Homer now takes us back to Ithaka. Noêmon, son of Phronios, wants his ship back, and asks Antinoös if he knows when Telémakhos will return. Antinoös is shocked, since he didn’t even know that Telémakhos had gone. They talk for a moment, and they notice that Mentor seems to have been in two places at once. Antinoös is absolutely ticked off that Telemakhos has done what they said he wasn’t able to do (lol, morons), and the suitors all decide to follow and intercept Telémakhos and murder him.
Penélopê hears what’s afoot. She’s quite snarky about the suitors, but when she learns that her son really has gone (remember he told the slaves to keep it a secret), she is terrified for him, worried that he, like his father, will never come home. Homer gives a number of absolutely gorgeous lines to describe Penélopê. I really love his treatment of women and slaves – he seems to have a great deal of poetry to spend on them. While Penélopê is upstairs praying to Athena, the moronic deluded suitors think that she’s preparing to accept one of them. Antinoös tells them to shut up and they all go get on a boat and set off in pursuit of Telémakhos.
As Book 5 opens, Athena is again petitioning the Olympians on behalf of Odysseus. Zeus tells her to be quiet, since they all know that she’s got the wheels turning for him to come home and bring great justice back to Ithaka. He sends Hermês to tell Kalypso to let Odysseus go (but not too easily).
Hermês goes, rather unwillingly, to Kalypso’s island and delivers Zeus’ order. Kalypso has a delicious rant about how the gods always get so angry when a goddess takes a lover (the implied argument is that the gods take all the lovers they want with impunity, and that double standards are really unfair). Hermês is unimpressed with her rant, and tells her to behave before Zeus chastises her.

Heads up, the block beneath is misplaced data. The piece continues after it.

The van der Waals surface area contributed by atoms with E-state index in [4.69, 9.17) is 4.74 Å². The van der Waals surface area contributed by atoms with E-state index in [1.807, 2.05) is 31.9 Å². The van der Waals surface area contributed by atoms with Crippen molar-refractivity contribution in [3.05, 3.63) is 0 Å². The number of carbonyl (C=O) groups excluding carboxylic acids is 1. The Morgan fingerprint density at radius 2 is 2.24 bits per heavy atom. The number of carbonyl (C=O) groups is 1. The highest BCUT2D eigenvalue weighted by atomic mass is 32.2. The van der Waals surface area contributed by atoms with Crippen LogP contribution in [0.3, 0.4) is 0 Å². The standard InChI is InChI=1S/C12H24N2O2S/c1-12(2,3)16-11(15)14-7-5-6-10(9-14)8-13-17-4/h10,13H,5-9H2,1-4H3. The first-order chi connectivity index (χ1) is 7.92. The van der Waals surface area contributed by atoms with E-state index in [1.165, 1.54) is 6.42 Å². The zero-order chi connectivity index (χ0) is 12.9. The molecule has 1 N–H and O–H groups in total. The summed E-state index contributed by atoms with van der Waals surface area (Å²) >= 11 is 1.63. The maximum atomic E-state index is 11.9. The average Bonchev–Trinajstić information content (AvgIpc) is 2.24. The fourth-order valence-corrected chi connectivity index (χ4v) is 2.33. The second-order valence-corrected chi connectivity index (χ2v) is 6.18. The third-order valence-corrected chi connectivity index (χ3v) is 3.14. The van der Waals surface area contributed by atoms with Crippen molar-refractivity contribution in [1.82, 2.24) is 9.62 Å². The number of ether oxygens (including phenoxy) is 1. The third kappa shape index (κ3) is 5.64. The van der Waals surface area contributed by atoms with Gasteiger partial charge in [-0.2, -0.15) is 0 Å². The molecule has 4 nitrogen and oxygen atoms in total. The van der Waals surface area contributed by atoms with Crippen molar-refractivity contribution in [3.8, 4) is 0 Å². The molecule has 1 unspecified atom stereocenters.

Kalypso, with great sadness, tells Odysseus he is free to go, but must make his own raft. Odysseus is suspicious, but she swears on the river Styx that she is not playing any tricks
(tryx?). They eat together, and Kalypso asks him why he still desires mortal Penélopê but not herself, a lovely and immortal goddess. “The strategist Odysseus” gives her an incredibly diplomatic answer, and they go to bed.
In the morning, Odysseus begins to build his raft. It takes him four days, and on the fifth morning he sets out. He sails for 17 days and nights, and finally, land ho!, he sees Skhería in the distance (the very land that Zeus said he’d arrive at). At this very moment, Poseidon, returning from vacation apparently, sees Odysseus. Angered, he sends a couple hurricanes at him. A nereid takes pity on the now-capsized Odysseus and gives him a magic sash that will protect him from drowning and injury. Odysseus, always suspicious, only sets out swimming when the water destroys the part of his raft that he was clinging to.
Poseidon sees him start swimming and is satisfied, thinking that Odysseus will have plenty of trouble among the Phaiákians. Athena steps in and makes the sea bring Odysseus to land. It takes him 3 days of drifting, and he’s nearly killed on sharp rocks when he arrives. He finally reaches dry land, which he kisses of course, makes a leaf-bed in a thicket, and sleeps.